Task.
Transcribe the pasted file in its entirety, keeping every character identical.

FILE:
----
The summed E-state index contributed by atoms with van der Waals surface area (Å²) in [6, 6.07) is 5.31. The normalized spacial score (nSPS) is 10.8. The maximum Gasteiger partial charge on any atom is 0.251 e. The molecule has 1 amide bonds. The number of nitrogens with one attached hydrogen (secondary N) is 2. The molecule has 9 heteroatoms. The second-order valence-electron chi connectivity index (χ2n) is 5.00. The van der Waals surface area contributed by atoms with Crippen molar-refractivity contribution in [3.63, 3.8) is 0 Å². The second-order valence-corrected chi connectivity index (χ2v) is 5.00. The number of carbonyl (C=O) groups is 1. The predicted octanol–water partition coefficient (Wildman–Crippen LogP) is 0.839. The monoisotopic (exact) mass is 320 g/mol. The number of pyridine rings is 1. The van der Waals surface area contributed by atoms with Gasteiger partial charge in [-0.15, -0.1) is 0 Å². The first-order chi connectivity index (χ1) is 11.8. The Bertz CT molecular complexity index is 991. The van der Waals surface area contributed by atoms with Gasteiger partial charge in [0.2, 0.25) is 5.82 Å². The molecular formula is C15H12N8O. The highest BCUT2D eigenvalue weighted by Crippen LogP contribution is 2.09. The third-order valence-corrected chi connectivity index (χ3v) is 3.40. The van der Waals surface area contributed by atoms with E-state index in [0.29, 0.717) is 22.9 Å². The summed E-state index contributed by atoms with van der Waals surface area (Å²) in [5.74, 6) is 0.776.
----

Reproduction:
The summed E-state index contributed by atoms with van der Waals surface area (Å²) in [6, 6.07) is 5.31. The normalized spacial score (nSPS) is 10.8. The maximum Gasteiger partial charge on any atom is 0.251 e. The molecule has 1 amide bonds. The number of nitrogens with one attached hydrogen (secondary N) is 2. The molecule has 9 heteroatoms. The second-order valence-electron chi connectivity index (χ2n) is 5.00. The van der Waals surface area contributed by atoms with Crippen molar-refractivity contribution in [3.63, 3.8) is 0 Å². The second-order valence-corrected chi connectivity index (χ2v) is 5.00. The number of carbonyl (C=O) groups is 1. The predicted octanol–water partition coefficient (Wildman–Crippen LogP) is 0.839. The monoisotopic (exact) mass is 320 g/mol. The number of pyridine rings is 1. The van der Waals surface area contributed by atoms with Gasteiger partial charge in [-0.15, -0.1) is 0 Å². The first-order chi connectivity index (χ1) is 11.8. The Bertz CT molecular complexity index is 991. The van der Waals surface area contributed by atoms with Gasteiger partial charge in [0.2, 0.25) is 5.82 Å². The molecular formula is C15H12N8O. The highest BCUT2D eigenvalue weighted by Crippen LogP contribution is 2.09. The third-order valence-corrected chi connectivity index (χ3v) is 3.40. The van der Waals surface area contributed by atoms with E-state index in [0.29, 0.717) is 22.9 Å². The summed E-state index contributed by atoms with van der Waals surface area (Å²) in [5.74, 6) is 0.776.